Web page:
Your family doesn’t need to run the Hubble Space Telescope in order for your children to enjoy the mystery and wonder of outer space. Space is a great subject for kids because it’s something they’re naturally interested in. It can help build a love of learning in science, engineering, technology, mathematics and so much more.

Below are a few ways to keep your future astrophysicist engrossed in his or her intergalactic fascination.

Visit a planetarium… 

Nearly every major city has a planetarium or museum dedicated to outer space or space exploration. Aside from exhibits and shows, your local planetarium likely hosts workshops, classes, and camps to further engage your little one’s inquisitiveness. Sign up your child to receive offerings and event schedules to stay on top of the museum’s goings on.

Or make your own mini-planetarium!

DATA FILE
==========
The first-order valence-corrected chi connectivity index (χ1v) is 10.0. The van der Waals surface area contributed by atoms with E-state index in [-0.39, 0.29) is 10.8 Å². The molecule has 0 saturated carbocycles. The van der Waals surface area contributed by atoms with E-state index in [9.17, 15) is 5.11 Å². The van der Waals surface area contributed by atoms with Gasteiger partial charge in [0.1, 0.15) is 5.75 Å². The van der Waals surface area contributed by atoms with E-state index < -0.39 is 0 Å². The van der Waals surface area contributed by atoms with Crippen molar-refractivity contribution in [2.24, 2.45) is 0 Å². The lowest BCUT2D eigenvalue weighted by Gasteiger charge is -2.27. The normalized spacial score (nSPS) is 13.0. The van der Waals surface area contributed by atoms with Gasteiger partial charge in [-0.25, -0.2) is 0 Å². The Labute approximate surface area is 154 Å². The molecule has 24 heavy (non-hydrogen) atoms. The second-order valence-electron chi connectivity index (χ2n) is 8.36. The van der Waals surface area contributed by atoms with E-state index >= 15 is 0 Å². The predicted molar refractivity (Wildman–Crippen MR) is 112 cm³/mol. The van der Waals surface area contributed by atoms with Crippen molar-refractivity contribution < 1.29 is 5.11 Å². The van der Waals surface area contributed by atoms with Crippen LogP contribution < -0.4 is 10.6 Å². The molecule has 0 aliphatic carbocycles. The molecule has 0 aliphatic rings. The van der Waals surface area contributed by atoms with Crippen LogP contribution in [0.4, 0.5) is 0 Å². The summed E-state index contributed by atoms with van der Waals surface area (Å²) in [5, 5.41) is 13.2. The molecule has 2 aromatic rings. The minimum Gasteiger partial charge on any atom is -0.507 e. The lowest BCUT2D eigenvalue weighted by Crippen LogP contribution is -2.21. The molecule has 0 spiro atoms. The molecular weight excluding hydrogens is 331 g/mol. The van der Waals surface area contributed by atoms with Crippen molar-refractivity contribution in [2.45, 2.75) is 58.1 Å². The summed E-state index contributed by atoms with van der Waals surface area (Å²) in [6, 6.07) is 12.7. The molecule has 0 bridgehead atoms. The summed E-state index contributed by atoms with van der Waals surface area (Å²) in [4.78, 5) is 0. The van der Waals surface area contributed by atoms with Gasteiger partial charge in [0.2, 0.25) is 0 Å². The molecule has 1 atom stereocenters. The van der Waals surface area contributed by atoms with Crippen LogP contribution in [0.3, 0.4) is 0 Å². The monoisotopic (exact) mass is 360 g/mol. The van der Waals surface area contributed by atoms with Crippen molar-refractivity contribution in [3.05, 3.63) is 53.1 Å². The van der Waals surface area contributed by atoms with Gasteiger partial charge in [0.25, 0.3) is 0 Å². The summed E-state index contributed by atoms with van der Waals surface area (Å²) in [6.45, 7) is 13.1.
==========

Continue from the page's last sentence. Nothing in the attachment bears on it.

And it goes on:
Anything that lights up in the dark and projects on a wall will hold on to a kid’s imagination and won’t let go. Transform your child’s bedroom into a mini-planetarium, bringing the heavens down to earth.

Get familiar with Scott Kelly 

Astronaut Scott Kelly may be back from his year in space, but he continues to post totally epic photos of his travels on social media. Through your own profiles, follow American treasure Kelly on Instagram and Twitter to start a dialogue between you and your child on space exploration.

Look up at space…. together

If the super moon is out, put on your kids’ coats over their jammies, get out, and look up. When the sunrise is making colors like you’ve never seen, insist your kids check it out. If there’s going to be a meteor shower, set a date to watch its wonder. History shows that if you get excited about something, so will your children.

Encourage dress up

It always helps to look the part! Encourage dress up and make-believe play when it comes to pretend time about outer space.

Float over to NASA’s Kids’ Club

The National Aeronautics and Space Administration has an interactive Kids’ Club site which includes activities to discover your age and weight on other planets, learn who is currently manning the International Space Station, and test your skills on a Mars Rover driving game.